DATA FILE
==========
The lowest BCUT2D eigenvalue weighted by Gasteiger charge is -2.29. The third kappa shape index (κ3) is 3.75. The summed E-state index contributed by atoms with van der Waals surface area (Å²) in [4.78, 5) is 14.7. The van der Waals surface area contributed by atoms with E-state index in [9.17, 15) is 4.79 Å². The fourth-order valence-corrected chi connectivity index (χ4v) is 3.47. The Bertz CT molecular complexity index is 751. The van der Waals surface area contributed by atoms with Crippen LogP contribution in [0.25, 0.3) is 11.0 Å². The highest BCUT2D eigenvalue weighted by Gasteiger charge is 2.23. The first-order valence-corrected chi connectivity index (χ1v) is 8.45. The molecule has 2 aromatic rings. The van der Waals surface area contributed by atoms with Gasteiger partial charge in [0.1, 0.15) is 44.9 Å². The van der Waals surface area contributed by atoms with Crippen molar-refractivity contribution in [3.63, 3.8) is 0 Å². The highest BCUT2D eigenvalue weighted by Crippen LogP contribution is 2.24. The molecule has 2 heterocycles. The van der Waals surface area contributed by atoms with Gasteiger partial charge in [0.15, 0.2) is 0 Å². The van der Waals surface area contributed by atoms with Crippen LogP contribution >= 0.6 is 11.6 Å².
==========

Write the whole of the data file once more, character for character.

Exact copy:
The lowest BCUT2D eigenvalue weighted by Gasteiger charge is -2.29. The third kappa shape index (κ3) is 3.75. The summed E-state index contributed by atoms with van der Waals surface area (Å²) in [4.78, 5) is 14.7. The van der Waals surface area contributed by atoms with E-state index in [9.17, 15) is 4.79 Å². The fourth-order valence-corrected chi connectivity index (χ4v) is 3.47. The Bertz CT molecular complexity index is 751. The van der Waals surface area contributed by atoms with Crippen LogP contribution in [0.25, 0.3) is 11.0 Å². The highest BCUT2D eigenvalue weighted by Gasteiger charge is 2.23. The first-order valence-corrected chi connectivity index (χ1v) is 8.45. The molecule has 2 aromatic rings. The van der Waals surface area contributed by atoms with Gasteiger partial charge in [0.1, 0.15) is 44.9 Å². The van der Waals surface area contributed by atoms with Crippen molar-refractivity contribution in [3.63, 3.8) is 0 Å². The highest BCUT2D eigenvalue weighted by Crippen LogP contribution is 2.24. The molecule has 2 heterocycles. The van der Waals surface area contributed by atoms with Gasteiger partial charge in [0.15, 0.2) is 0 Å². The van der Waals surface area contributed by atoms with Crippen LogP contribution >= 0.6 is 11.6 Å².